Why should I conduct an energy audit?
An energy audit can deliver multiple benefits to your business:
It can lower your bill
The most obvious benefit. Reducing your business energy consumption reduces your energy bill.
It can lower your exposure to energy price increases
Energy prices are continuing to rise. Reducing the amount of your energy your business consumes means you are less affected by increases in the wholesale price of electricity and gas.
It can reduce your impact on the environment
An energy audit shows you where to make changes to reduce your energy consumption. Using less electricity and gas means you reduce your impact on the environment. A 2022 survey found that UK businesses waste enough electricity per annum to power London for seven years. That’s millions of tons of CO² created for no productive purpose.
It promotes sustainability
Sustainability is a hot topic these days and many businesses are successfully using their green credentials to market themselves to environmentally-conscious customers. Going green can be good for business.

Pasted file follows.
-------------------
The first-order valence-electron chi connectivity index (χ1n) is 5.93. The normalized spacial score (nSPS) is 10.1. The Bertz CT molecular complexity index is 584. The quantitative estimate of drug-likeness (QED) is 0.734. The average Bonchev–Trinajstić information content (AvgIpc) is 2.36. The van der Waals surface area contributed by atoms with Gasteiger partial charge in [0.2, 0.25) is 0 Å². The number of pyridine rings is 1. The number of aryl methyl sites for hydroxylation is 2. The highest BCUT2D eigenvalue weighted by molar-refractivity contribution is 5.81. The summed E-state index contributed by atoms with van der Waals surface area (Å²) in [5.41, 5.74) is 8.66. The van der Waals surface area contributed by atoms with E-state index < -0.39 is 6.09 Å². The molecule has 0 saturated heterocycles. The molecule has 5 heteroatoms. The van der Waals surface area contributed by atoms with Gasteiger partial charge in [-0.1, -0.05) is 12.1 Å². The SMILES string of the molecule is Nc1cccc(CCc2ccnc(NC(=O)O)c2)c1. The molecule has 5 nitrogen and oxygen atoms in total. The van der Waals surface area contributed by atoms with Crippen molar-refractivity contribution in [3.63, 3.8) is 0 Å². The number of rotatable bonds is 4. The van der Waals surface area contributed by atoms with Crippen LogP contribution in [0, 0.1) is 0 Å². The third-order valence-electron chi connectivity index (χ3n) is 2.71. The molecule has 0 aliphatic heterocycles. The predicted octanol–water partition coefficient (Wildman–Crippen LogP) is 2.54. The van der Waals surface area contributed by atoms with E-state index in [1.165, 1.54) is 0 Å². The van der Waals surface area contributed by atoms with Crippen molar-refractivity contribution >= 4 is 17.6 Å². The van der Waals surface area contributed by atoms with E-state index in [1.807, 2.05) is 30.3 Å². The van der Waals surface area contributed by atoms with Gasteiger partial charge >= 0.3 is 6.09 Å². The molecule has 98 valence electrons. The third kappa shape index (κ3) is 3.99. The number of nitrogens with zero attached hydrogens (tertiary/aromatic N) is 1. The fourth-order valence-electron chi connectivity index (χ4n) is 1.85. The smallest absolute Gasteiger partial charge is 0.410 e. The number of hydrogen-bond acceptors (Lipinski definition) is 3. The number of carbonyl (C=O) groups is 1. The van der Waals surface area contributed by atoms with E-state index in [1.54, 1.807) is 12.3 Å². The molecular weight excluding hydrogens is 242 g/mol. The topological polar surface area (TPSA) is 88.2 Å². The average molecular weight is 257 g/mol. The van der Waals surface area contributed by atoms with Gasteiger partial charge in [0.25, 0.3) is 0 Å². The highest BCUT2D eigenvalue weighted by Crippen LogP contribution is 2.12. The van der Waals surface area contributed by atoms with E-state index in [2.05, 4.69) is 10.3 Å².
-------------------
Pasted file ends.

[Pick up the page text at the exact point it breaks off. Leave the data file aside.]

By reducing your energy consumption and becoming more energy-efficient, you demonstrate good practice and sustainability, which can be publicised in your marketing communications. You could also expand this message by taking your sustainability to the next step, for example, moving to solar panels to generate your electricity, installing heat pumps to make your heating more efficient, and using thermal-capture systems on plant and machinery that generate a lot of heat.
How much does a business energy audit cost?
According to the Department of Energy & Climate Change, a typical business energy audit will cost around 1% of your total energy bills.